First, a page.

40 years on: the overlooked opposition to the Falklands War

While writing my new book on the history of peace activism, I was privileged to spend time researching peace campaigns that have often been overlooked or downplayed. For me, one of the most interesting topics for research has been the campaigns against the Falklands War in 1982. I wrote the following article for the Morning Star, who published it on 2nd May 2022.

On May Day 40 years ago, anti-war campaigners were arrested in cities around Britain.

Argentinian troops had invaded the Falklands Islands a month earlier. The British naval task force had been dispatched to the South Atlantic and the Thatcher government avoided a negotiated settlement. All-out war looked likely to break out very soon.

On May 1, 1982, the Peace Pledge Union (PPU) called a Countrywide Day of Protest and Resistance. Demonstrations and vigils took place in at least 30 towns and cities. Some involved small-scale marches, others were more dramatic. Women in Sheffield occupied a Royal Navy recruitment office. Another recruitment office was paint-bombed in Holborn. Protesters in Glasgow were arrested while handing out leaflets and selling newspapers.

The day coincided with the RAF’s bombing of Port Stanley airstrip, the first British military action on the Falkland Islands themselves. When peace activists in Britain heard the news, some were keen to respond with direct action.

At about 3pm, they heard that there were press and television cameras clustered around the Ministry of Defence (MoD). “It seemed too good a chance to pass over,” explained Charles Davey of London Peace Action. Plans were made speedily for a vigil at the MoD, followed by pouring artificial blood on the steps.

“We knew we were likely to be arrested,” said Davey. “We discussed who would — who could — take part; who would be in the support group talking to the press, police, observing.”

Five of the blood-pourers were arrested and charged with criminal damage. The ministers, generals and admirals, meanwhile, were never arrested for spilling real blood.

I cannot claim to have taken part in any of these actions myself. Forty years ago, I was only five years old, so I had other things on my mind.

If you’re older than me, you may well have first-hand memories of the protests against the Falklands War. If you’re much younger than me, then it may feel like a historical event only.

I am in between — I grew up knowing about the Falklands War as a recent event. As a teenager during the Gulf War of 1991, I heard frequent comparisons with the Falklands. It took me a while to realise that much of what I had heard about the Falklands was wrong, or at least selective.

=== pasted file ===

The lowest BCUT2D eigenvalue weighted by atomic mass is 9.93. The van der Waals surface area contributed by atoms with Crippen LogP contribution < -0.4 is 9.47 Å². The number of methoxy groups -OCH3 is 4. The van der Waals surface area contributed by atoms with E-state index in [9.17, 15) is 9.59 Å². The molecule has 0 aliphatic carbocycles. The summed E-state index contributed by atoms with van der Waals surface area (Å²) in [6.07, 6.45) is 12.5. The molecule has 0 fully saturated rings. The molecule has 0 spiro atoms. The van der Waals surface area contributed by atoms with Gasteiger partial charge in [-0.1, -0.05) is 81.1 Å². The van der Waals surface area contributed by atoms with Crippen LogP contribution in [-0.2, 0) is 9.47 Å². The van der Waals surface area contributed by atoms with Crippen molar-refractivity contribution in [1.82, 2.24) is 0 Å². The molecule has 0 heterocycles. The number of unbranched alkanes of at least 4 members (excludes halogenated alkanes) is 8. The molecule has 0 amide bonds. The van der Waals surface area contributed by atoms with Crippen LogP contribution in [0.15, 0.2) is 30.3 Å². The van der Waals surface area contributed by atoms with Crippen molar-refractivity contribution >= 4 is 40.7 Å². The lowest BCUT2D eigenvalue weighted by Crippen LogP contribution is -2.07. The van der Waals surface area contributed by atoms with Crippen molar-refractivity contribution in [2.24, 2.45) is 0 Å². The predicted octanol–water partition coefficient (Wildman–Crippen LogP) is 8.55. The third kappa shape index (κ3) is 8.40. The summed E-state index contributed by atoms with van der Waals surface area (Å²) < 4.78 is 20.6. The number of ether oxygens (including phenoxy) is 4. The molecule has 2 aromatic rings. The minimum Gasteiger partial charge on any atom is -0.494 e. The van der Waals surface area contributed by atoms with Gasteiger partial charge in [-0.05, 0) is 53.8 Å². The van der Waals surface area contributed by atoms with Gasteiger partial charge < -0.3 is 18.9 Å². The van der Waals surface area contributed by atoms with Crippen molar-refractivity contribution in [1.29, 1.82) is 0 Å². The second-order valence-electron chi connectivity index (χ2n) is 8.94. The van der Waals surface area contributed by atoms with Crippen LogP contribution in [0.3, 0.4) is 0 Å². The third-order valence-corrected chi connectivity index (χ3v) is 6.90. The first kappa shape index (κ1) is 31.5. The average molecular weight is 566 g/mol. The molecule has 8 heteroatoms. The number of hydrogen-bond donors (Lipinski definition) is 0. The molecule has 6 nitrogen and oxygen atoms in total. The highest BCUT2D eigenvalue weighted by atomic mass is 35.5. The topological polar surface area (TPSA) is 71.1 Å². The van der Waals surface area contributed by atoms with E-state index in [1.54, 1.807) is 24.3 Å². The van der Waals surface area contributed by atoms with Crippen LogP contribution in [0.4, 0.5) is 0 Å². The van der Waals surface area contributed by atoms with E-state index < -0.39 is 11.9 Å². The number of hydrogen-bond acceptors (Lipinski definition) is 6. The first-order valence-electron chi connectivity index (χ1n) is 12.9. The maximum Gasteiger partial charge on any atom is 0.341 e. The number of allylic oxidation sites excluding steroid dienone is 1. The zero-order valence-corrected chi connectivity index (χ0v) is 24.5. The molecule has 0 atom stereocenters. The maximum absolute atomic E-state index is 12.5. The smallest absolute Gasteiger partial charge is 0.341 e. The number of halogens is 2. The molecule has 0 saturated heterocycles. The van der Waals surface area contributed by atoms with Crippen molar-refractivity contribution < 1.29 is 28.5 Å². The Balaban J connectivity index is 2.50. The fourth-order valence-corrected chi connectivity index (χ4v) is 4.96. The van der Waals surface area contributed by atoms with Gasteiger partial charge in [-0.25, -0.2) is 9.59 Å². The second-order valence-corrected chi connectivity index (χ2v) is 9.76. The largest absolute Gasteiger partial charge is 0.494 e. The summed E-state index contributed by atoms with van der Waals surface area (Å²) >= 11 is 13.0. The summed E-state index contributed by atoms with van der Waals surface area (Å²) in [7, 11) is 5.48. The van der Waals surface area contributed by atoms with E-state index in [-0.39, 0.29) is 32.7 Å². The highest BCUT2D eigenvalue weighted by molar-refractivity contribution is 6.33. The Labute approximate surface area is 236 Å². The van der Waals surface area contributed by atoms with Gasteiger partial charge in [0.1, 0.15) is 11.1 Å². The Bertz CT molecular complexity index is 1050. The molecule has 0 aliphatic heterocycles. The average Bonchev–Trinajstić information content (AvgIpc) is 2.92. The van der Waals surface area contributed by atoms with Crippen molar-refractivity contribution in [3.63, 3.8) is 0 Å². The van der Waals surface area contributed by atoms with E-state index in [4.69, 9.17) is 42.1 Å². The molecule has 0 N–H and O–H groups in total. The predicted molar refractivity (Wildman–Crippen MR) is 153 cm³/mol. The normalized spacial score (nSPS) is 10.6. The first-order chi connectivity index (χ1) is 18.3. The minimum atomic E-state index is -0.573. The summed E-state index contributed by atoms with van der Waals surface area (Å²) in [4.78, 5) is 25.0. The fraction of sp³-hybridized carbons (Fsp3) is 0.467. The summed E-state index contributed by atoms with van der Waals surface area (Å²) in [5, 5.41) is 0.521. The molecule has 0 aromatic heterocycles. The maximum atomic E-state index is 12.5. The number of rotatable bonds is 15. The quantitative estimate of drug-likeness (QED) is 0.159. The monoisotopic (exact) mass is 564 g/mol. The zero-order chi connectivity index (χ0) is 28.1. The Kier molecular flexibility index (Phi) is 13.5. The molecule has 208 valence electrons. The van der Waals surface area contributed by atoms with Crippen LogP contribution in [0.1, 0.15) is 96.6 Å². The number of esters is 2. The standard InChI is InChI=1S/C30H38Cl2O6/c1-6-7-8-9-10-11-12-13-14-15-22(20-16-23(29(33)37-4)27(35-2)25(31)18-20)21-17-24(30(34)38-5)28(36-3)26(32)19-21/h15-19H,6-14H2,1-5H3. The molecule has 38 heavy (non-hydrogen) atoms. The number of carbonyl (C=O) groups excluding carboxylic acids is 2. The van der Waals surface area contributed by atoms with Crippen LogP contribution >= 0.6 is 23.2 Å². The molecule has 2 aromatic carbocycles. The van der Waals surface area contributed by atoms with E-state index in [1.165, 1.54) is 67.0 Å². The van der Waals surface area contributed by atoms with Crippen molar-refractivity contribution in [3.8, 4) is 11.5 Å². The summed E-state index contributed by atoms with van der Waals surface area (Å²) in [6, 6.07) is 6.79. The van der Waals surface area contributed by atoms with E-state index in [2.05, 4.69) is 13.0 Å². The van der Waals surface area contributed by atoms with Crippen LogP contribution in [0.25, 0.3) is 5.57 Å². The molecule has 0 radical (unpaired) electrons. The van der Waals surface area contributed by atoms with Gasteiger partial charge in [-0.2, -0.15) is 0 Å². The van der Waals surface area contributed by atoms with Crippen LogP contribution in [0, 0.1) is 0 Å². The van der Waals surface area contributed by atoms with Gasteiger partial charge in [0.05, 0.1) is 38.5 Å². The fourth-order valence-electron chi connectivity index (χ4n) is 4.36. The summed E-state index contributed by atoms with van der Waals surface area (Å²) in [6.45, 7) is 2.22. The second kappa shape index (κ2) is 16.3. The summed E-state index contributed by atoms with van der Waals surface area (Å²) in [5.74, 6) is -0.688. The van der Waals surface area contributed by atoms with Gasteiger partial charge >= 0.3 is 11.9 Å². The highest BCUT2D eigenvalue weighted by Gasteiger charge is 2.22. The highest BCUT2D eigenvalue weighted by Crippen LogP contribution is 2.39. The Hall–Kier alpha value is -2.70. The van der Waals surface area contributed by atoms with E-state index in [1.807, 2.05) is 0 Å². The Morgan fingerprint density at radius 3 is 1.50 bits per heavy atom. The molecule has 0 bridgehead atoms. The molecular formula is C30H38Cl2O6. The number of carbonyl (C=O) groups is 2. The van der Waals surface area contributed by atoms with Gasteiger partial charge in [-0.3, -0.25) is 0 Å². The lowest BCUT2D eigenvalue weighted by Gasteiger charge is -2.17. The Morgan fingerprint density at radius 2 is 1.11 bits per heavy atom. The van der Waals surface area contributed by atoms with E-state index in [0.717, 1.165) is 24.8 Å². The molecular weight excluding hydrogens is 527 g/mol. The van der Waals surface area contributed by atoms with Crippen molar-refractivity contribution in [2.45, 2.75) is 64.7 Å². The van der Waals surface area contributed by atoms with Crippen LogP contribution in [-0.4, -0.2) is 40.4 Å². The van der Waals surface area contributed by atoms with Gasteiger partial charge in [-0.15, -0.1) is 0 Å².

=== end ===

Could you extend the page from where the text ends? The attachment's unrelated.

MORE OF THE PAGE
Like most working-class people who grew up under Thatcher, I have no illusions about the depths she would sink to, so I was unsurprised to discover that her rhetoric about the rights of Falkland Islanders was not matched by her behaviour in the preceding years. The British government had for some years been negotiating with Argentina for a compromise over the Falklands. When the Nationality Act was passed in 1980, Falklanders were denied British nationality. The British government had happily authorised arms sales to the Galtieri regime in Argentina.

None of this justifies Galtieri’s military aggression. It serves instead as a reminder that both the British and Argentinian governments had their own ends in mind. There were better ways to resolve the dispute than for two right-wing rulers to send working-class teenagers to kill each other.

In recent years, I have realised that another common claim about the Falklands War is also inaccurate. I have often been told that it was almost universally supported by the British public. But as I researched my new book on the history of peace activism, it became ever clearer to me that the opposition was both more widespread and more active than is often assumed.

While there is no doubt that the majority of the British population supported the war, a significant minority were opposed. Shortly after the war had finished, as Thatcher and her allies whipped up jingoistic hysteria, a poll for The Economist found that 22% of the population considered that the war had been wrong.

Given the jingoistic atmosphere, it is not surprising that some who had doubts kept their heads down. Older peace activists have told me it was “the hardest war to campaign against.”

Ann Feltham, a PPU member who leafleted regularly against the war, recalls that “while some people were hostile, many took leaflets or confided that they too had doubts.”

On the day of resistance on 1st May, Nottingham pacifists were surprised by how many passers-by agreed with them when they handed out leaflets with the local CND group. In the naval city of Plymouth, activists found far less support. Robert Harris, a peace activist in Bangor, found a more sympathetic response from Welsh-language media than their English-language counterparts.